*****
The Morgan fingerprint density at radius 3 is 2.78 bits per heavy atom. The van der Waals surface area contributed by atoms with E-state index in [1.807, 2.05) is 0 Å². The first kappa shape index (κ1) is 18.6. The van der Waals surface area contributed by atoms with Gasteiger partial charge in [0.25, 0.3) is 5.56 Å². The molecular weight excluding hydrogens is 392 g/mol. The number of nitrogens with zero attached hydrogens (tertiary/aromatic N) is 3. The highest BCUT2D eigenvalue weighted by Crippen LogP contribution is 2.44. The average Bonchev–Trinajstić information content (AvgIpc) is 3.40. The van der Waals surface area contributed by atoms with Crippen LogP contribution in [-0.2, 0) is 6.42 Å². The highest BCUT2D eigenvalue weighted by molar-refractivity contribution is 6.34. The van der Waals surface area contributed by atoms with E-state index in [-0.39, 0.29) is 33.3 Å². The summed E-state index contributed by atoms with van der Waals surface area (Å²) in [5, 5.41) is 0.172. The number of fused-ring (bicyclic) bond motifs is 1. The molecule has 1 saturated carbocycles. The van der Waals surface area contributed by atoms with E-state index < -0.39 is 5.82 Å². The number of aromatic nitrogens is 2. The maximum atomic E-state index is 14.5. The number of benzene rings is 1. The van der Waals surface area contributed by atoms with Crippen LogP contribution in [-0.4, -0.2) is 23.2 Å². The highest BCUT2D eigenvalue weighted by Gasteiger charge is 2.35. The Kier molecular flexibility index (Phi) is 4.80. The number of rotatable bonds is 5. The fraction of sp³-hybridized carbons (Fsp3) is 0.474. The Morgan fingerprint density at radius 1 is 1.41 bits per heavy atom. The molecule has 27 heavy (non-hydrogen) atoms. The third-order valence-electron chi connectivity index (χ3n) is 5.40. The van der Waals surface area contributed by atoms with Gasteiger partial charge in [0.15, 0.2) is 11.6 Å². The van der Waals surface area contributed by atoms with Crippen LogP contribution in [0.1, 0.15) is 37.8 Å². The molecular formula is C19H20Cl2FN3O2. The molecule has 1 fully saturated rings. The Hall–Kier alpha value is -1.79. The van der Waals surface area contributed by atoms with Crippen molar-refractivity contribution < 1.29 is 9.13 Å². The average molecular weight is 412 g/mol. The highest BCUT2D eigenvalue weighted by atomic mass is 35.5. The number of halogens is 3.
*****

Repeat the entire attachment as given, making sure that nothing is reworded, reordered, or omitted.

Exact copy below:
The Morgan fingerprint density at radius 3 is 2.78 bits per heavy atom. The van der Waals surface area contributed by atoms with E-state index in [1.807, 2.05) is 0 Å². The first kappa shape index (κ1) is 18.6. The van der Waals surface area contributed by atoms with Gasteiger partial charge in [0.25, 0.3) is 5.56 Å². The molecular weight excluding hydrogens is 392 g/mol. The number of nitrogens with zero attached hydrogens (tertiary/aromatic N) is 3. The highest BCUT2D eigenvalue weighted by Crippen LogP contribution is 2.44. The average Bonchev–Trinajstić information content (AvgIpc) is 3.40. The van der Waals surface area contributed by atoms with Crippen LogP contribution in [-0.2, 0) is 6.42 Å². The highest BCUT2D eigenvalue weighted by molar-refractivity contribution is 6.34. The van der Waals surface area contributed by atoms with E-state index in [-0.39, 0.29) is 33.3 Å². The summed E-state index contributed by atoms with van der Waals surface area (Å²) in [5, 5.41) is 0.172. The number of fused-ring (bicyclic) bond motifs is 1. The molecule has 1 saturated carbocycles. The van der Waals surface area contributed by atoms with E-state index < -0.39 is 5.82 Å². The number of aromatic nitrogens is 2. The maximum atomic E-state index is 14.5. The number of benzene rings is 1. The van der Waals surface area contributed by atoms with Crippen LogP contribution in [-0.4, -0.2) is 23.2 Å². The highest BCUT2D eigenvalue weighted by Gasteiger charge is 2.35. The Kier molecular flexibility index (Phi) is 4.80. The number of rotatable bonds is 5. The fraction of sp³-hybridized carbons (Fsp3) is 0.474. The Morgan fingerprint density at radius 1 is 1.41 bits per heavy atom. The molecule has 27 heavy (non-hydrogen) atoms. The third-order valence-electron chi connectivity index (χ3n) is 5.40. The van der Waals surface area contributed by atoms with Gasteiger partial charge in [0.15, 0.2) is 11.6 Å². The van der Waals surface area contributed by atoms with Crippen LogP contribution in [0.1, 0.15) is 37.8 Å². The molecular formula is C19H20Cl2FN3O2. The molecule has 1 fully saturated rings. The Hall–Kier alpha value is -1.79. The van der Waals surface area contributed by atoms with Crippen molar-refractivity contribution < 1.29 is 9.13 Å². The average molecular weight is 412 g/mol. The highest BCUT2D eigenvalue weighted by atomic mass is 35.5. The number of halogens is 3.